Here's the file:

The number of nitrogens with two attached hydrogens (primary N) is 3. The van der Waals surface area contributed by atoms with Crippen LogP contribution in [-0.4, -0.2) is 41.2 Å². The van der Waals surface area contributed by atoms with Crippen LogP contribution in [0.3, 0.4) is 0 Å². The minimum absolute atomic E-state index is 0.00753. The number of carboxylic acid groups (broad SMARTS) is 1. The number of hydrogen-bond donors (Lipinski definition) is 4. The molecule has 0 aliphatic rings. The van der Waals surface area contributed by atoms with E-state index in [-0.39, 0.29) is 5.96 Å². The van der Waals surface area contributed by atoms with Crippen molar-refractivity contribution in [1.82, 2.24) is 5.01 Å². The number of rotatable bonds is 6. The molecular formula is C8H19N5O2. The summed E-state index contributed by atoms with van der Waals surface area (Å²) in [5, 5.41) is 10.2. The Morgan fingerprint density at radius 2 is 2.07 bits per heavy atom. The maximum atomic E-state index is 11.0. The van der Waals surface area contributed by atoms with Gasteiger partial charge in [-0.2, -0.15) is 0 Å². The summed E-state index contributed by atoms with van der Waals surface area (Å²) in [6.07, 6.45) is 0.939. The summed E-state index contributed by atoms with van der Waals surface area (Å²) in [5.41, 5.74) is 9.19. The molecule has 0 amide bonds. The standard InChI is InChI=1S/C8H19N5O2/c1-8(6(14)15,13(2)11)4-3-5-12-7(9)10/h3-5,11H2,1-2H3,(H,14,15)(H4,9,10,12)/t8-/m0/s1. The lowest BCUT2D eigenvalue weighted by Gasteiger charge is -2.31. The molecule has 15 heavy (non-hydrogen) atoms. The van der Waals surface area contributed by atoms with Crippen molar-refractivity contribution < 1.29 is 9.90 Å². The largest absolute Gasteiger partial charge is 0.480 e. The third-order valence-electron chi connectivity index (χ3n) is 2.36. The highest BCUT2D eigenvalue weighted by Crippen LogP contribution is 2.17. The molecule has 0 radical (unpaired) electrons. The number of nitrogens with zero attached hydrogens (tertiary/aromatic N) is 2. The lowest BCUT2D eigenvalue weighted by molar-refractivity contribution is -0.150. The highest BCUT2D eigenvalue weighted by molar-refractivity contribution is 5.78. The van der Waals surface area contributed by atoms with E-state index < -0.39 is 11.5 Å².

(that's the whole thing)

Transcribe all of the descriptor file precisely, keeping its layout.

The number of nitrogens with two attached hydrogens (primary N) is 3. The van der Waals surface area contributed by atoms with Crippen LogP contribution in [-0.4, -0.2) is 41.2 Å². The van der Waals surface area contributed by atoms with Crippen LogP contribution in [0.3, 0.4) is 0 Å². The minimum absolute atomic E-state index is 0.00753. The number of carboxylic acid groups (broad SMARTS) is 1. The number of hydrogen-bond donors (Lipinski definition) is 4. The molecule has 0 aliphatic rings. The van der Waals surface area contributed by atoms with E-state index in [-0.39, 0.29) is 5.96 Å². The van der Waals surface area contributed by atoms with Crippen molar-refractivity contribution in [1.82, 2.24) is 5.01 Å². The number of rotatable bonds is 6. The molecular formula is C8H19N5O2. The summed E-state index contributed by atoms with van der Waals surface area (Å²) in [5, 5.41) is 10.2. The Morgan fingerprint density at radius 2 is 2.07 bits per heavy atom. The maximum atomic E-state index is 11.0. The van der Waals surface area contributed by atoms with Gasteiger partial charge in [-0.2, -0.15) is 0 Å². The summed E-state index contributed by atoms with van der Waals surface area (Å²) in [6.07, 6.45) is 0.939. The summed E-state index contributed by atoms with van der Waals surface area (Å²) in [5.41, 5.74) is 9.19. The molecule has 0 amide bonds. The standard InChI is InChI=1S/C8H19N5O2/c1-8(6(14)15,13(2)11)4-3-5-12-7(9)10/h3-5,11H2,1-2H3,(H,14,15)(H4,9,10,12)/t8-/m0/s1. The lowest BCUT2D eigenvalue weighted by Gasteiger charge is -2.31. The molecule has 15 heavy (non-hydrogen) atoms. The van der Waals surface area contributed by atoms with Crippen molar-refractivity contribution < 1.29 is 9.90 Å². The largest absolute Gasteiger partial charge is 0.480 e. The third-order valence-electron chi connectivity index (χ3n) is 2.36. The highest BCUT2D eigenvalue weighted by Crippen LogP contribution is 2.17. The molecule has 0 radical (unpaired) electrons. The number of nitrogens with zero attached hydrogens (tertiary/aromatic N) is 2. The lowest BCUT2D eigenvalue weighted by molar-refractivity contribution is -0.150. The highest BCUT2D eigenvalue weighted by molar-refractivity contribution is 5.78. The van der Waals surface area contributed by atoms with E-state index < -0.39 is 11.5 Å².